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High School Reunion Diet

The Promise

A fast-approaching high school reunion could have you doing a gut check -- literally. This diet promises to help you look great and lose weight so you can wow your former classmates.

The man behind the plan is dermatologist David Colbert, MD. He says you'll eat fruits, vegetables, nuts, and fish to not only lose weight but feel satisfied as you work toward your weight loss goal.

What You Can Eat and What You Can't

Your plate on the High School Reunion Diet will most often have a mix of the following:

  • Vegetables: The more on your plate (or for snacking), the better. Veggies are rich in nutrients and low in calories, so they’re a go-to hunger satisfier.
  • Beans, legumes, nuts, and seeds: They're high in protein and filling fiber.
  • Fruit: Opt for whole fruits, not fruit juice, so you benefit from the fiber.
  • Fish, poultry, and lean meat: Limit portion sizes of these healthy proteins by making meat the side dish to your vegetables.
  • Dairy products: Choose plain yogurt over flavored to avoid extra sugar. Low-fat cheeses and yogurts are OK.
  • Whole grains: These include 100% whole wheat, barley, brown rice, and steel-cut oatmeal.

You'll need to avoid processed foods like prepackaged snacks and white bread. Soda (even diet soda), energy drinks, lemonade, and iced tea are also out. Your everyday drink staple is water.

Red wine is fine in moderation, but avoid beer and hard liquor.

Level of Effort: Medium

You don't have to count calories, but you do need to make an effort to revamp your diet for results that last long after your reunion.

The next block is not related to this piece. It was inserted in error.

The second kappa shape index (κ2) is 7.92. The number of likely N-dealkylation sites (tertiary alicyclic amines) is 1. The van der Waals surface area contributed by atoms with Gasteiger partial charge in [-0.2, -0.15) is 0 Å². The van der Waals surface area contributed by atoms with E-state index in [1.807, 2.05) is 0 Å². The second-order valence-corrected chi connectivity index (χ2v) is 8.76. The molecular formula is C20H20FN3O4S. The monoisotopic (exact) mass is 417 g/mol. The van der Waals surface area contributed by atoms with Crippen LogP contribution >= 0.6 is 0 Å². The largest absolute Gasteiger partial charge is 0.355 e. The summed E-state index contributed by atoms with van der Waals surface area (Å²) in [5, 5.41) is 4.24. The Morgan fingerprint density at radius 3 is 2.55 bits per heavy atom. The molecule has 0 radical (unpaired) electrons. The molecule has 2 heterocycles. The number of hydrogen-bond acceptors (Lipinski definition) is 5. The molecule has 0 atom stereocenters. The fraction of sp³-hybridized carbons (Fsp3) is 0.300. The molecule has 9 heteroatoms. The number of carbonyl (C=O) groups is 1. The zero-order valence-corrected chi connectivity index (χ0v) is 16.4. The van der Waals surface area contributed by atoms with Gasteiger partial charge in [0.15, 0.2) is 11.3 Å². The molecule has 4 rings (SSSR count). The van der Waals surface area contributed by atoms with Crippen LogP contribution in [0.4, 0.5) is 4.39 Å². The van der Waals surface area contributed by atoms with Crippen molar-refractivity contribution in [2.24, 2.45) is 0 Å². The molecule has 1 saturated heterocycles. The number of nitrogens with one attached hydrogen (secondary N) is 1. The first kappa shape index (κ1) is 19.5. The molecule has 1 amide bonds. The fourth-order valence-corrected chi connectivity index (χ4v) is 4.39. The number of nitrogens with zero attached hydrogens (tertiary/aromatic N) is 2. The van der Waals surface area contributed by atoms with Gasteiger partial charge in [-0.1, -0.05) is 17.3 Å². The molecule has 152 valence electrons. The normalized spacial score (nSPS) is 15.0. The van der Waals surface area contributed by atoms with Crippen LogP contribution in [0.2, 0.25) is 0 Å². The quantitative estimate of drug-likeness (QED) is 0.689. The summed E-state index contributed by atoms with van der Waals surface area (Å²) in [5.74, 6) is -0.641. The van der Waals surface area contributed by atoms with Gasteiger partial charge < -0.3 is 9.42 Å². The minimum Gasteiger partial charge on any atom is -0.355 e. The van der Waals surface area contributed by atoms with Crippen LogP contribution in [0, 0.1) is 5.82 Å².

Cooking and shopping: You'll load up your cart with fruits, vegetables, fish, and whole grains, and fewer bakery items and snacks. Supermarket trips may take longer at first, since you’ll now read labels on all packaged foods to check for sugar.

The High School Reunion Diet includes a week's worth of sample menus, but they're only for inspiration -- you can eat whatever you like. There are enticing recipes, but you can follow the diet without cooking. Many restaurants and supermarkets sell prepared foods that fit the plan.

Packaged foods or meals: No.

In-person meetings: No.

Exercise: You should exercise daily and walk as much as possible.

Does It Allow for Dietary Restrictions or Preferences?

Vegetarians and vegans: This plan works for you. The book recommends protein from plant-based foods, such as legumes, soy, and nuts. Vegans may skip dairy products and eggs and still have many options.

Gluten-free diet: Beans, fish, poultry, fruits, vegetables, and dairy products are naturally gluten-free. Read labels on packaged foods to ensure that they're gluten-free.

Low-fat diet: You may not eat processed low-fat foods on this diet, because sugar or trans fats are often added to improve taste. The book shows you which fats are healthy and which to avoid.

Low-salt diet: You can use this diet if you're on a low-salt diet. Leave salt out of the recipes.

What Else You Should Know

Cost: None beyond your shopping and any supplements you take.

Support: You can visit the book's web site for inspiration, recipes, food recommendations, and a blog with success stories and news related to the diet.

WebMD Medical Reference

Reviewed by Arefa Cassoobhoy, MD, MPH on December 17, 2013

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